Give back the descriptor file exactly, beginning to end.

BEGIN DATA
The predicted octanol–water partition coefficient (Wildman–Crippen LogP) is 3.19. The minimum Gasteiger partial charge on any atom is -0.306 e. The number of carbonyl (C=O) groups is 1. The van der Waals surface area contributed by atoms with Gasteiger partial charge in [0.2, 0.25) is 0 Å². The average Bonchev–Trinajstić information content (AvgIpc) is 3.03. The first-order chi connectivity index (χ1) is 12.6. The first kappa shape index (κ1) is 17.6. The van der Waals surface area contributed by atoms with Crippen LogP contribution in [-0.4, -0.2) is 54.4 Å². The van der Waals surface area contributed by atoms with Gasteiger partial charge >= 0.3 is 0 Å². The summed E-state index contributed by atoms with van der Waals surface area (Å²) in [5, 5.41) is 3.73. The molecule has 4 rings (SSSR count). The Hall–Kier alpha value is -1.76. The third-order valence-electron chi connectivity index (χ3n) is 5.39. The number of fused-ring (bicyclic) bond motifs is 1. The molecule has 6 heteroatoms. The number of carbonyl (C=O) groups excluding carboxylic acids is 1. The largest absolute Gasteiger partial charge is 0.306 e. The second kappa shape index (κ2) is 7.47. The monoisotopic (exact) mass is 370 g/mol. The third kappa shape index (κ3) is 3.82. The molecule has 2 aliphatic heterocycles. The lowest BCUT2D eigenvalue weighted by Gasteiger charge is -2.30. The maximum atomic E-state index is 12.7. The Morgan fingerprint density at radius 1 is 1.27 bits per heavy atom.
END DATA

The predicted octanol–water partition coefficient (Wildman–Crippen LogP) is 3.19. The minimum Gasteiger partial charge on any atom is -0.306 e. The number of carbonyl (C=O) groups is 1. The van der Waals surface area contributed by atoms with Gasteiger partial charge in [0.2, 0.25) is 0 Å². The average Bonchev–Trinajstić information content (AvgIpc) is 3.03. The first-order chi connectivity index (χ1) is 12.6. The first kappa shape index (κ1) is 17.6. The van der Waals surface area contributed by atoms with Crippen LogP contribution in [-0.4, -0.2) is 54.4 Å². The van der Waals surface area contributed by atoms with Gasteiger partial charge >= 0.3 is 0 Å². The summed E-state index contributed by atoms with van der Waals surface area (Å²) in [5, 5.41) is 3.73. The molecule has 4 rings (SSSR count). The Hall–Kier alpha value is -1.76. The third-order valence-electron chi connectivity index (χ3n) is 5.39. The number of fused-ring (bicyclic) bond motifs is 1. The molecule has 6 heteroatoms. The number of carbonyl (C=O) groups excluding carboxylic acids is 1. The largest absolute Gasteiger partial charge is 0.306 e. The second kappa shape index (κ2) is 7.47. The monoisotopic (exact) mass is 370 g/mol. The third kappa shape index (κ3) is 3.82. The molecule has 2 aliphatic heterocycles. The lowest BCUT2D eigenvalue weighted by Gasteiger charge is -2.30. The maximum atomic E-state index is 12.7. The Morgan fingerprint density at radius 1 is 1.27 bits per heavy atom.